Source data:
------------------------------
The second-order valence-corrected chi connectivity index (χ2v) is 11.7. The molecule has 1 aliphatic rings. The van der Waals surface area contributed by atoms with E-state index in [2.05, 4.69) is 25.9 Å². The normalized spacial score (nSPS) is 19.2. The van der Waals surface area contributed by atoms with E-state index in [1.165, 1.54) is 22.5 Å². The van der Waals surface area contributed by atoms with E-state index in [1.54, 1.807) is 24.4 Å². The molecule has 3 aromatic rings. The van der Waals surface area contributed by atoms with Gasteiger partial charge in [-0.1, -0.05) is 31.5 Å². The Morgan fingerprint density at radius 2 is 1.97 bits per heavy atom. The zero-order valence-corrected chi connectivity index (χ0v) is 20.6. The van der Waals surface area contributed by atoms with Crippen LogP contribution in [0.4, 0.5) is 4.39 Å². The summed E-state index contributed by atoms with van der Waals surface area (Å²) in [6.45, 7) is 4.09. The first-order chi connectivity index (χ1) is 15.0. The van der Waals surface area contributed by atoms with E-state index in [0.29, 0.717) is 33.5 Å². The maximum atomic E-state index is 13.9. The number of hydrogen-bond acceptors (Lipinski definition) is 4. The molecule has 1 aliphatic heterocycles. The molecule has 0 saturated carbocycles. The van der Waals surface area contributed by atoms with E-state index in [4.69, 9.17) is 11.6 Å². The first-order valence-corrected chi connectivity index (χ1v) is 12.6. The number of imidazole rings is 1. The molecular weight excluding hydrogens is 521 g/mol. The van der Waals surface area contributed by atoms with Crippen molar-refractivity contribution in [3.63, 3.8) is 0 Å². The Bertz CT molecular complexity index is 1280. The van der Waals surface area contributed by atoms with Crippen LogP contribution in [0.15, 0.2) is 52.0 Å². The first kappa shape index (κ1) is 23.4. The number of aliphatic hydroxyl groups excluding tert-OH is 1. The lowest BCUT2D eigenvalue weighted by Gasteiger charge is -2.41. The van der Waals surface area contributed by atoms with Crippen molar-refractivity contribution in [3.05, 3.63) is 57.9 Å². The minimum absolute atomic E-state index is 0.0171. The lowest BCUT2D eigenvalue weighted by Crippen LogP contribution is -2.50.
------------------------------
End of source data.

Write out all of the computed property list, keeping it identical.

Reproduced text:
The second-order valence-corrected chi connectivity index (χ2v) is 11.7. The molecule has 1 aliphatic rings. The van der Waals surface area contributed by atoms with E-state index in [2.05, 4.69) is 25.9 Å². The normalized spacial score (nSPS) is 19.2. The van der Waals surface area contributed by atoms with E-state index in [1.165, 1.54) is 22.5 Å². The van der Waals surface area contributed by atoms with E-state index in [1.54, 1.807) is 24.4 Å². The molecule has 3 aromatic rings. The van der Waals surface area contributed by atoms with Gasteiger partial charge in [-0.1, -0.05) is 31.5 Å². The Morgan fingerprint density at radius 2 is 1.97 bits per heavy atom. The zero-order valence-corrected chi connectivity index (χ0v) is 20.6. The van der Waals surface area contributed by atoms with Crippen LogP contribution in [0.4, 0.5) is 4.39 Å². The summed E-state index contributed by atoms with van der Waals surface area (Å²) in [6.45, 7) is 4.09. The first-order chi connectivity index (χ1) is 15.0. The van der Waals surface area contributed by atoms with E-state index in [0.29, 0.717) is 33.5 Å². The maximum atomic E-state index is 13.9. The number of hydrogen-bond acceptors (Lipinski definition) is 4. The molecule has 1 aliphatic heterocycles. The molecule has 0 saturated carbocycles. The van der Waals surface area contributed by atoms with E-state index in [4.69, 9.17) is 11.6 Å². The first-order valence-corrected chi connectivity index (χ1v) is 12.6. The number of imidazole rings is 1. The molecular weight excluding hydrogens is 521 g/mol. The van der Waals surface area contributed by atoms with Crippen molar-refractivity contribution in [3.63, 3.8) is 0 Å². The Bertz CT molecular complexity index is 1280. The van der Waals surface area contributed by atoms with Crippen LogP contribution in [0.15, 0.2) is 52.0 Å². The first kappa shape index (κ1) is 23.4. The number of aliphatic hydroxyl groups excluding tert-OH is 1. The lowest BCUT2D eigenvalue weighted by Gasteiger charge is -2.41. The van der Waals surface area contributed by atoms with Crippen molar-refractivity contribution in [3.05, 3.63) is 57.9 Å². The minimum absolute atomic E-state index is 0.0171. The lowest BCUT2D eigenvalue weighted by Crippen LogP contribution is -2.50.